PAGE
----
After years of delays, Presidio and Ojinaga celebrate expansion of international bridge
In a ribbon-cutting ceremony Tuesday, border officials celebrated the expansion of the Presidio-Ojinaga International Bridge after years of delays on the project.
The expansion, which first started in 2017, involved widening the bridge from two lanes to four and building a new pedestrian walkway in effort to ease traffic and spur cross-border trade opportunities.
The improvements were initially stalled due to the COVID-19 pandemic and later delayed because of deliberations over a binational agreement to resume the construction. The project was finally finished on Sept. 15 with the completion of the pedestrian bridge, according to the Texas Department of Transportation.
“We’ve been waiting for this for so long,” Presidio County Judge Joe Portillo said at a celebration event Tuesday. “There were so many things that happened in between — you had Covid, you had construction issues, and then you had international agreements — so for this to finally be done, I think, is going to be a huge benefit to our community.”
The bridge improvements, officials said, had been sorely needed for years. While the port of entry in Presidio is one of the smallest of the 28 ports along the Texas-Mexico border, data from the Bureau of Transportation Statistics show traffic — commercial, personal and pedestrian — has grown since the early 2000s. Supporters of the expansion effort argued it was also needed to accommodate a newer kind of traffic: transmigrantes, Central Americans who make a living towing rusty cars from the U.S. to their home countries, hoping to resell their wares for a profit.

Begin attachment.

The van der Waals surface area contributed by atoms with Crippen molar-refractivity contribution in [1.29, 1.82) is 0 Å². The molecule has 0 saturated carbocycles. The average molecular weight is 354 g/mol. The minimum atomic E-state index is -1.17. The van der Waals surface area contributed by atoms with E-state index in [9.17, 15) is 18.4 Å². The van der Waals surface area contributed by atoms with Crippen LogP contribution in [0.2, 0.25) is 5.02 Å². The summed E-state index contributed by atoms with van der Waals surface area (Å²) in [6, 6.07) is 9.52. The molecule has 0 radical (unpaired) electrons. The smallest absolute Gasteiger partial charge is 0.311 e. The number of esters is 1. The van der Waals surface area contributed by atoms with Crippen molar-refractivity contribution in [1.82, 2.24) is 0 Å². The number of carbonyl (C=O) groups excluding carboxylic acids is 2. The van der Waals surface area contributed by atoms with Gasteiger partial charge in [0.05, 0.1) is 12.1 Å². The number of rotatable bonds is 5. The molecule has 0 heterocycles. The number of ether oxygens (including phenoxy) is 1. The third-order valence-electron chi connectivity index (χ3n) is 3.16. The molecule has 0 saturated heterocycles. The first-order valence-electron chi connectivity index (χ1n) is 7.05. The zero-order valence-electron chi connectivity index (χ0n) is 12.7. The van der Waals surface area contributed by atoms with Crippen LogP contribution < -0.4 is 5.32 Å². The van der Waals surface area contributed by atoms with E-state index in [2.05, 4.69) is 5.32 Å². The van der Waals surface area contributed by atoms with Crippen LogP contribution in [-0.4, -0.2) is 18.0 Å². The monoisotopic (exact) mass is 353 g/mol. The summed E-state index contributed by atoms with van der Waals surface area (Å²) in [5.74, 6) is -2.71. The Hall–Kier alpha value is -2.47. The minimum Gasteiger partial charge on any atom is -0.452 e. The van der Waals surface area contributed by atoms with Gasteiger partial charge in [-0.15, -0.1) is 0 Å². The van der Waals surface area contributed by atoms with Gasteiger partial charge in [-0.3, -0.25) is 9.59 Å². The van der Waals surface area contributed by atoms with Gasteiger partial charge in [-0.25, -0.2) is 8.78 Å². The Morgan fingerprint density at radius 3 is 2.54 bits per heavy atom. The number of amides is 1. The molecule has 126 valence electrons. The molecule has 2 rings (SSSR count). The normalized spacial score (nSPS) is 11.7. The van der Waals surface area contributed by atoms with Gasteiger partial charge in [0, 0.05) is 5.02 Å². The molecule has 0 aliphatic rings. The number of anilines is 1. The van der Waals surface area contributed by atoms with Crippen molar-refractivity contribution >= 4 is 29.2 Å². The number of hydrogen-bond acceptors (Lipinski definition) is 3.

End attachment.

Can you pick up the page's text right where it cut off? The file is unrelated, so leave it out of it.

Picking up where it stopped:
While transmigrante traffic hasn’t crowded the Presidio port of entry as much as some local officials had feared, county commissioner David Beebe said their numbers have grown.
At Tuesday’s event, Portillo said he looks forward to the trade opportunities that could come with the new lane additions. He pointed to the kind of activity larger ports in South Texas see, and said there’s a huge commercial potential for both Presidio and Ojinaga.
“There’s always room for growth and we have to start doing that,” Portillo said. “We have to start recognizing that for us to succeed economically, we have to get into the game.”
Portillo said he doesn’t think the Presidio port of entry will ever reach the level of other ports in Texas, but he believes there are now new opportunities for development that both Presidio and Ojinaga could take advantage of.
“We had probably about $800 million worth of commerce, international trade between Ojinaga and Presidio last year,” said Portillo. “So what we do in a year and say two months, Laredo does in one day.”
Mexican officials echoed Portillo’s hopes that the lanes would bring about an economic boom for both sides of the border.
“I feel the next year, and part of this year, we’re going to see a lot of growth, a lot of growth for both Ojinaga and Presidio,” Ojinaga Mayor Andrés Ramos de Anda said in Spanish.
The upcoming holiday travel season will be a test of how well the new bridge additions help ease traffic delays and congestion, Portillo said, adding that he has been in talks with local officials to figure out what additional efforts the city can do to ease the increased traffic congestion the bridge typically sees during the holidays.